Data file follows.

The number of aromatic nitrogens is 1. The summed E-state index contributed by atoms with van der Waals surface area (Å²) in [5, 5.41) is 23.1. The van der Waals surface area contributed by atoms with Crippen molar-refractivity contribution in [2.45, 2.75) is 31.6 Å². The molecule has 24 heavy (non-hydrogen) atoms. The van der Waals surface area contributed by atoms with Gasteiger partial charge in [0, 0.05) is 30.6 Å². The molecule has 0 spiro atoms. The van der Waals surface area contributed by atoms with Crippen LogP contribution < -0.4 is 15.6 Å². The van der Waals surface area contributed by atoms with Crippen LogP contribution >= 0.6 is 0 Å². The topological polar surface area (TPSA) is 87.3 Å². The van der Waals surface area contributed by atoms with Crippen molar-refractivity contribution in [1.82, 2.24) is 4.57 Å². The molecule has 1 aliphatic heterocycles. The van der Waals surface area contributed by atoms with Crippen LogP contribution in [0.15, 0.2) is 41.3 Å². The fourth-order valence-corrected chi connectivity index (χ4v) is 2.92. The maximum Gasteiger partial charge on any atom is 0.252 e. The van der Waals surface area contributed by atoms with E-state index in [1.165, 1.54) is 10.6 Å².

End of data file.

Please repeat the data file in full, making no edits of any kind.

The number of aromatic nitrogens is 1. The summed E-state index contributed by atoms with van der Waals surface area (Å²) in [5, 5.41) is 23.1. The van der Waals surface area contributed by atoms with Crippen molar-refractivity contribution in [2.45, 2.75) is 31.6 Å². The molecule has 24 heavy (non-hydrogen) atoms. The van der Waals surface area contributed by atoms with Gasteiger partial charge in [0, 0.05) is 30.6 Å². The molecule has 0 spiro atoms. The van der Waals surface area contributed by atoms with Crippen LogP contribution < -0.4 is 15.6 Å². The van der Waals surface area contributed by atoms with Crippen LogP contribution >= 0.6 is 0 Å². The topological polar surface area (TPSA) is 87.3 Å². The van der Waals surface area contributed by atoms with Crippen molar-refractivity contribution in [1.82, 2.24) is 4.57 Å². The molecule has 1 aliphatic heterocycles. The van der Waals surface area contributed by atoms with Crippen LogP contribution in [0.15, 0.2) is 41.3 Å². The fourth-order valence-corrected chi connectivity index (χ4v) is 2.92. The maximum Gasteiger partial charge on any atom is 0.252 e. The van der Waals surface area contributed by atoms with E-state index in [1.165, 1.54) is 10.6 Å².